YENAGOA, Nigeria (Reuters) - Former militant leaders in Nigeria’s Niger Delta oil region have urged the government to pay out delayed stipends granted under a 2009 amnesty or face protests, a statement said on Thursday.
An uneasy peace is currently being kept in Nigeria’s oil-producing heartland, which was rocked last year by militant attacks that cut crude production by as much as a third.
Failure to pay off former militants under the amnesty could jeopardise the relative stability in the region and even result in oil production again being choked off.
“We are calling for the immediate release of the balance sum of the 2016 supplementary budgetary allocation ... to avert any situation that will warrant beneficiaries of the programme going to the streets to protest and barricade roads,” the former militants said in a statement.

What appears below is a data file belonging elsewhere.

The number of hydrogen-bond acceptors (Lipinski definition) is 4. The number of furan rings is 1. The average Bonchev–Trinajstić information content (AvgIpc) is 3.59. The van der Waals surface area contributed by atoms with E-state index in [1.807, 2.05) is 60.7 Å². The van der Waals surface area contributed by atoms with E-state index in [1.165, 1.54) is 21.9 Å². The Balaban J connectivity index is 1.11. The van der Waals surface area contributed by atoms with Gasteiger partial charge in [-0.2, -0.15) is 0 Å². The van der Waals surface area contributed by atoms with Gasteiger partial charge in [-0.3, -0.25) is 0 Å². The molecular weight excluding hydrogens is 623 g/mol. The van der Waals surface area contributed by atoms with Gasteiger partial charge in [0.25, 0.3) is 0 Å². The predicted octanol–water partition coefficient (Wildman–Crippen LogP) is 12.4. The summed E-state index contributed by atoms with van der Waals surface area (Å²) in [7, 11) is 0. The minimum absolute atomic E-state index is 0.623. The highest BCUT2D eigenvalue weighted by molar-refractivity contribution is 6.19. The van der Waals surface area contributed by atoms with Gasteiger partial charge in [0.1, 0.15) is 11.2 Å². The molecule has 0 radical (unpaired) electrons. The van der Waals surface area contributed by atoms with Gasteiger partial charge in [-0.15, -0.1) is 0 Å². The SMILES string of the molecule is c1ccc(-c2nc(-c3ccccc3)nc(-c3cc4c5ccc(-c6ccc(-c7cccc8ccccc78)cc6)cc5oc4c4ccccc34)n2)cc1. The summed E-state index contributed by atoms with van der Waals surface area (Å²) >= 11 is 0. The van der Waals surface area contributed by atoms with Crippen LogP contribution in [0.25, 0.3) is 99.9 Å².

The government is now in talks with militants to end the attacks which cut Nigeria’s output by 700,000 barrels a day (bpd) for several months last year, reducing total production at that time to about 1.2 million bpd. It has since rebounded.
Under the amnesty programme, each former militant is entitled to 65,000 naira ($213.68) a month plus job training. But last week a special adviser to Nigeria’s president said the programme was facing a cash crunch.
Authorities had originally cut the budget for cash payments to militants to end corruption. They later resumed payments to keep pipeline attacks from crippling vital oil revenues.
Two months of stipends were paid out in January, but the amnesty office said foreign schools fees and other allowances had not been sent by the federal government yet.
The damage from attacks on Nigeria’s oil industry has exacerbated a downturn in Africa’s largest economy, which slipped into recession in 2016 for the first time in 25 years, largely due to low oil prices.
Crude oil sales make up around two thirds of government revenue.
Reporting by Tife Owolabi; writing by Ulf Laessing and Paul Carsten; editing by David Clarke and David Evans